Figure 3: Approximate -predictability. Each subplot shows a histogram of ratios between exact -predictability () and approximate -predictability () of all possible sequences across 270 unique layouts. The subplots show histograms of ratios for 1- and 2-predictability, respectively. In the majority of cases, the exact and approximate -predictabilities are nearly identical.

2.0.8 Approximate Algorithm for Large-Scale Optimization.

The challenge with the optimization in (3) is the denominator: it requires summing over all possible plan remainders. Motivated by the fact that plans with higher costs contribute exponentially less to the sum, we propose to approximate the denominator by only summing over the lowest-cost plan remainders.

Many tasks have the structure of Traveling Salesman Problems (TSP), where there are a number of subgoals whose order is not constrained but influences total cost. Van der Poort et al. [van1999solving] showed how to efficiently compute the best solutions to the standard (cyclic tour) TSP using a branch-and-bound algorithm.

The key mechanism is successively dividing the set of feasible plans into smaller subsets for which a lower bound on the cost can be computed by some heuristic. When a subset of solutions has a lower bound higher than the smallest

costs evaluated so far, it is discarded entirely, while the remaining subsets continue to be broken up. The process continues until only feasible plans remain. This method is guaranteed to produce the solutions with the least cost and can significantly reduce time complexity over exhaustive enumeration. In particular, it has been shown that for the standard TSP, computation is in [van1999solving], while exhaustive enumeration requires computation in . While heuristics are domain-specific, we expect that this method can be widely applicable to robot task planning problems. Further, we expect to be a small number in realistic applications, limited by people’s ability to reason about long sequences of actions.

To empirically evaluate the consequences of this approximation of -predictability, we computed the exact and approximate (using ) -predictability for all possible plans in 270 randomly generated unique scenes (Fig. 3). If we choose the maximally -predictable sequences for each scene using both the exact and approximate calculations of -predictability, we find that these sequences agree in 242 (out of 270) scenes for 1-predictability and in 263 for 2-predictability111For 0-predictability, the denominator is the same in all plans, so all 270 scenes agree trivially.. For the sequences that disagree, the exact -predictability of the sequence chosen using the approximate method is 89.5% of the optimal -predictability in the worst case, and 99% of the optimal -predictability on average. This shows that the proposed approximation is highly effective at producing -predictable plans.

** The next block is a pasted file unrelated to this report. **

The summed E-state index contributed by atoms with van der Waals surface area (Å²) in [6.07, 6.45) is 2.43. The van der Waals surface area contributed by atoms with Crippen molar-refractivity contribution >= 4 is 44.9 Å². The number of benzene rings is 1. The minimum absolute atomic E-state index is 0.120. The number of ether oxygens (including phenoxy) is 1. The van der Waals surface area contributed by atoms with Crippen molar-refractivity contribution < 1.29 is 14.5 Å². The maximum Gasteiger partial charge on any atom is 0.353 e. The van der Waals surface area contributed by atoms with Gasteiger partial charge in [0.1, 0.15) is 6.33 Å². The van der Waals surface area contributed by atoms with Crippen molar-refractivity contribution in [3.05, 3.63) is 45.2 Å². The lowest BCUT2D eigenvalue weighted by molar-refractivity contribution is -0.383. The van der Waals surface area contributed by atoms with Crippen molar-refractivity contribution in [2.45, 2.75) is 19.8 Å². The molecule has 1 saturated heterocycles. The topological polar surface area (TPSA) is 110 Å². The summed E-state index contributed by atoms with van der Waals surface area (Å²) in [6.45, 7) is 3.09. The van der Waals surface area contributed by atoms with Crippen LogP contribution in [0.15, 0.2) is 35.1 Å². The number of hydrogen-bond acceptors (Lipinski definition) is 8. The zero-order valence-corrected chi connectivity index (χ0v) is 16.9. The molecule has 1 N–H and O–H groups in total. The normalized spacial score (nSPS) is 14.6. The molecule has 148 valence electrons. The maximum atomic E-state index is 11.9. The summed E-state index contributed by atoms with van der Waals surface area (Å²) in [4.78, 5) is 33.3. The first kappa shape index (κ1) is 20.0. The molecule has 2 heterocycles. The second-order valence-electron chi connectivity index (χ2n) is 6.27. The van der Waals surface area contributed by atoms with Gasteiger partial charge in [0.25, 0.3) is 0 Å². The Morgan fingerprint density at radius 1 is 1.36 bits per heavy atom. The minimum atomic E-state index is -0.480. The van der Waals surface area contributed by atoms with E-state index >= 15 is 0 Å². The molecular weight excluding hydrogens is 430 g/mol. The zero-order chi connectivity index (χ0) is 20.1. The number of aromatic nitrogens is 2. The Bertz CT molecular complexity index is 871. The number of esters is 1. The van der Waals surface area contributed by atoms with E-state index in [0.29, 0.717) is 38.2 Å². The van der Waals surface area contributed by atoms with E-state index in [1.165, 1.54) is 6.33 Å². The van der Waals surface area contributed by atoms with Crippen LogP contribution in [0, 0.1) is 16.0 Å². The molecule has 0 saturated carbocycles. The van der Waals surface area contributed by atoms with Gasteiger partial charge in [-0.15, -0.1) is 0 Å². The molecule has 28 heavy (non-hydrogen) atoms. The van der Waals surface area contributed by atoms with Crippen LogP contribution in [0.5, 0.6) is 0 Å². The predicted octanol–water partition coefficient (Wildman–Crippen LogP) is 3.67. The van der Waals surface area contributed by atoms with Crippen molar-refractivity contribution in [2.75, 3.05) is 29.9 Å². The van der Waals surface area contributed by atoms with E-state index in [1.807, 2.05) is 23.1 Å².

3 Online Experiment

We set up an experiment to test that our -predictable planner is in fact -predictable. We designed a web-based virtual human-robot collaboration experiment in a TSP setting, where the human had to predict the behavior of three robot avatars using different planners. Participants watched the robots move to a number of targets (either zero, one, or two) and had to predict the sequence of remaining targets the robot would complete.

3.1 Independent Variables

We manipulated two variables: the -predictable planner (for ) and the number of observed targets (for ).

3.1.1 Planner.

We used three different planners which differed in their optimization criterion: the number of targets assumed known to the observer. Each participant interacted with three robot avatars, each using one of the following three planners:

Optimal (-predictable): This robot chooses the shortest path from the initial location visiting all target locations once; that is, the “traditional” solution to the open TSP. This robot solves (3) for .